"Radio, Radio" by Elvis Costello and the Attractions
In late 1989, I was watching the Saturday Night Live 15th-anniversary (wow) special on TV, which featured a montage of brief clips of the show's musical guests. Included was a few seconds from Elvis Costello and the Attractions' 1977 performance. Watch:
Apparently, the band was a last-minute replacement for the Sex Pistols, were pretty much unprepared and in a foul mood, and resented being asked to play "Less than Zero," an older single that they regarded as too Anglocentric for American TV. So 20 seconds in, just to take the piss, Elvis broke it off and directed his band to start in on "Radio, Radio."
The clip on the SNL special was a mere 25 seconds long; it cut off just a few notes into the keyboard intro of "Radio, Radio." I had no idea what the rest of the song sounded like. But I was hooked. That synthesizer riff was the greatest thing I'd ever heard. Soon after, I'd purchased the then-current edition of Costello's greatest hits (the first of many), and played the song over and over again. I still remember: track No. 8, three minutes and six seconds.
Shortly after, I made my first mixtape in a long and nerdily detailed series, and "Radio, Radio" was track one, side one. In college, I had a regular tradition of hosting an all–Elvis Costello radio show during "Dead Days"—the several days of downtime between classes and finals. I always felt like Costello's cynicism and anger perfectly suited the campus mood of the time. The show always ended with "Radio, Radio." It's such a wonderful song: tense but perceptive, hard rocking but full of so many different great sounds. And that keyboard riff: A friend once told me he dislikes it because it's "too raga," but I like color, I like a little ostentation, and no one did it better than the Attractions' keyboardist, Steve Nieve. (As great a songwriter as Costello is, never discount the importance or talent of Nieve, Bruce Thomas and Pete Thomas; best new-wave band ever.)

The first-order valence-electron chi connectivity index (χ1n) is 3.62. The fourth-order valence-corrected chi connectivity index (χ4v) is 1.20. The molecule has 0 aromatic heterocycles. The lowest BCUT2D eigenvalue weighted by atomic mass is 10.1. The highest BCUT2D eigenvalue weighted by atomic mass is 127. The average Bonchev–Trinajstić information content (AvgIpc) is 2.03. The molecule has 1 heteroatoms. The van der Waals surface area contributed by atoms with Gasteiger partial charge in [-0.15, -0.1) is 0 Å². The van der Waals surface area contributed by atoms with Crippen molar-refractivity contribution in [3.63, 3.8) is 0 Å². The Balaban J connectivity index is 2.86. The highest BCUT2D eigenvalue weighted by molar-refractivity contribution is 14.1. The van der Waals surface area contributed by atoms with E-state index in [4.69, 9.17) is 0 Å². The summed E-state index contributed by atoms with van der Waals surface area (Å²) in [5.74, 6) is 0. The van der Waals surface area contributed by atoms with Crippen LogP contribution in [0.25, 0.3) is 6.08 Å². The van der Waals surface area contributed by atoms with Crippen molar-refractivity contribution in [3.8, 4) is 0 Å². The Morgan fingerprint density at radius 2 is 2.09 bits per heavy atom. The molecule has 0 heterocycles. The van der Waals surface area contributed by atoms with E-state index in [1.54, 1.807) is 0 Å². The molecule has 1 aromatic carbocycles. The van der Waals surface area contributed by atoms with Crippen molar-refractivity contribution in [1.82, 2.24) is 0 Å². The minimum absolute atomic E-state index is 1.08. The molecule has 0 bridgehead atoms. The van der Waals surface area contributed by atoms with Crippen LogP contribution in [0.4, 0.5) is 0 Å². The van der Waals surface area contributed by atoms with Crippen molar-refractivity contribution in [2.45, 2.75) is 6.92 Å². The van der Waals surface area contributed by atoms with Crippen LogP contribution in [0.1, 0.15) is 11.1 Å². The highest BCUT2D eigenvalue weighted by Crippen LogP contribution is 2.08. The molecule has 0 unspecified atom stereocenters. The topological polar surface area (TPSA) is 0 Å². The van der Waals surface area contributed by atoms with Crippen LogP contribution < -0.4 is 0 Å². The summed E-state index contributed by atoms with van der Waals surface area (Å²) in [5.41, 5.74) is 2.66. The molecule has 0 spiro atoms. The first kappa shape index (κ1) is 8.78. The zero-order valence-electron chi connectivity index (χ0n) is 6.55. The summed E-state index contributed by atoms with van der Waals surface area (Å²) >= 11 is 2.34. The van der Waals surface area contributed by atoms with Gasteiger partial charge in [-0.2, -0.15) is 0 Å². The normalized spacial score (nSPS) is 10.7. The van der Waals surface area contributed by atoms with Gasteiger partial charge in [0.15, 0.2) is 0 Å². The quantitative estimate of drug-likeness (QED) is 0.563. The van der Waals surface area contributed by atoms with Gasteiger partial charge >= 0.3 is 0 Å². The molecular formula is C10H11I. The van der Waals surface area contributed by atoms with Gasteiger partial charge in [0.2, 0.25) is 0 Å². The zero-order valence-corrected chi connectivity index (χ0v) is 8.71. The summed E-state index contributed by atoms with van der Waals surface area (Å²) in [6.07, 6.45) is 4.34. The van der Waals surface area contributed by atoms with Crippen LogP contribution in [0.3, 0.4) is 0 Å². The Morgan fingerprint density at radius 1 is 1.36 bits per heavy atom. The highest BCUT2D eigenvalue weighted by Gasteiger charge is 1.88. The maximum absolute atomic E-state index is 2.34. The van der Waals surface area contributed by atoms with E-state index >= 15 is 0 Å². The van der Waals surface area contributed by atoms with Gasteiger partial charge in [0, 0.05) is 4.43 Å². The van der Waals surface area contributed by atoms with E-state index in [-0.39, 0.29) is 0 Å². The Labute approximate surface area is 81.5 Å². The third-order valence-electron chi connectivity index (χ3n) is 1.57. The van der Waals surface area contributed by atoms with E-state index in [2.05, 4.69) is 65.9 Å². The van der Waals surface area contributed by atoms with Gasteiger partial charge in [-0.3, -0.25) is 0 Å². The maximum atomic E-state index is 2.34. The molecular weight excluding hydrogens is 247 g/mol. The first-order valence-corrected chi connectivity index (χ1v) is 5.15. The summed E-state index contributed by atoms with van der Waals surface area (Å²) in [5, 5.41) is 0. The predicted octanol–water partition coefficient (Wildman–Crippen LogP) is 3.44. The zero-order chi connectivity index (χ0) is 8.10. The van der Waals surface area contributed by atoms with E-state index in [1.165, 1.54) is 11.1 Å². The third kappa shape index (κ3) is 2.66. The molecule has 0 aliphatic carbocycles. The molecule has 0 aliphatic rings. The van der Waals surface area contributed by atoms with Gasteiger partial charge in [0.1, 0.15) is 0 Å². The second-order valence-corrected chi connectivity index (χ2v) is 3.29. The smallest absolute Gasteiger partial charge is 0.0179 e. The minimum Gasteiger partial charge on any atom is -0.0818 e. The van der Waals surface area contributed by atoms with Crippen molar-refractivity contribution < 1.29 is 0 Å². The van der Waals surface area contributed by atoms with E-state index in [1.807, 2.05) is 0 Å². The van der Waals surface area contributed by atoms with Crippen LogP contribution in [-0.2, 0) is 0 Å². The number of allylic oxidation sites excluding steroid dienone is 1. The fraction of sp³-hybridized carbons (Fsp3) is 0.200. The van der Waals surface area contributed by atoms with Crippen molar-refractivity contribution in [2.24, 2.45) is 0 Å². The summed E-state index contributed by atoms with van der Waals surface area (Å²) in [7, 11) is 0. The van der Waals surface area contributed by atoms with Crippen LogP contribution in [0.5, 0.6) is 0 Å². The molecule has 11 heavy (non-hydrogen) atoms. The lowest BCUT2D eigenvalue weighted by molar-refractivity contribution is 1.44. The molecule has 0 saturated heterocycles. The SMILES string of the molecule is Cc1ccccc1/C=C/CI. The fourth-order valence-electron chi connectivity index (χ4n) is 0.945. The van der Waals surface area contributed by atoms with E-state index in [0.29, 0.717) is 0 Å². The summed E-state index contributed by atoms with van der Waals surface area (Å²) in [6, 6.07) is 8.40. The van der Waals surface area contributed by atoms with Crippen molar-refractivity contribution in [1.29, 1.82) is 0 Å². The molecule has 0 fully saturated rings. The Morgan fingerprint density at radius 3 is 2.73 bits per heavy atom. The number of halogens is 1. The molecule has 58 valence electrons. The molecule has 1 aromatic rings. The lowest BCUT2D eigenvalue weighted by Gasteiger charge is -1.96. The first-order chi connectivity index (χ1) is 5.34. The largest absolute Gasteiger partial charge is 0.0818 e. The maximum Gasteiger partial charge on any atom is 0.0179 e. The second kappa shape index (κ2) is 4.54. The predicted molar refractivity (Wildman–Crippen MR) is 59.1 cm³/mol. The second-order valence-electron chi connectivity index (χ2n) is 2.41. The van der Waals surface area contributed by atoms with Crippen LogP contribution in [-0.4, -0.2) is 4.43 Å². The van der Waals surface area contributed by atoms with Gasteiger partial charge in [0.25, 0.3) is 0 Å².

I used to be absolutely obsessed with Elvis Costello, but the fandom has faded a little. Like so many others, I'm not enamored of his more recent material—personally, I feel like become a rich and worshipped rock star has made Costello lose touch somewhat with his muse (how can you be the angry young outside when you're nailing a beautiful Canadian easy-listening star and having your ass kissed by Burt Bacharach?). But also, I realize how cliché it was for me to be such a big fan. (A contrarian once said that rock critics like Elvis Costello only because he looks like them; while I am neither a rock critic nor a glasses wearer, point taken.) His older music, though, has lost none of its luster, its energy and perceptiveness looking and sounding better by day. Such a lot of fools are still trying to anesthetize the way that we feel, after all.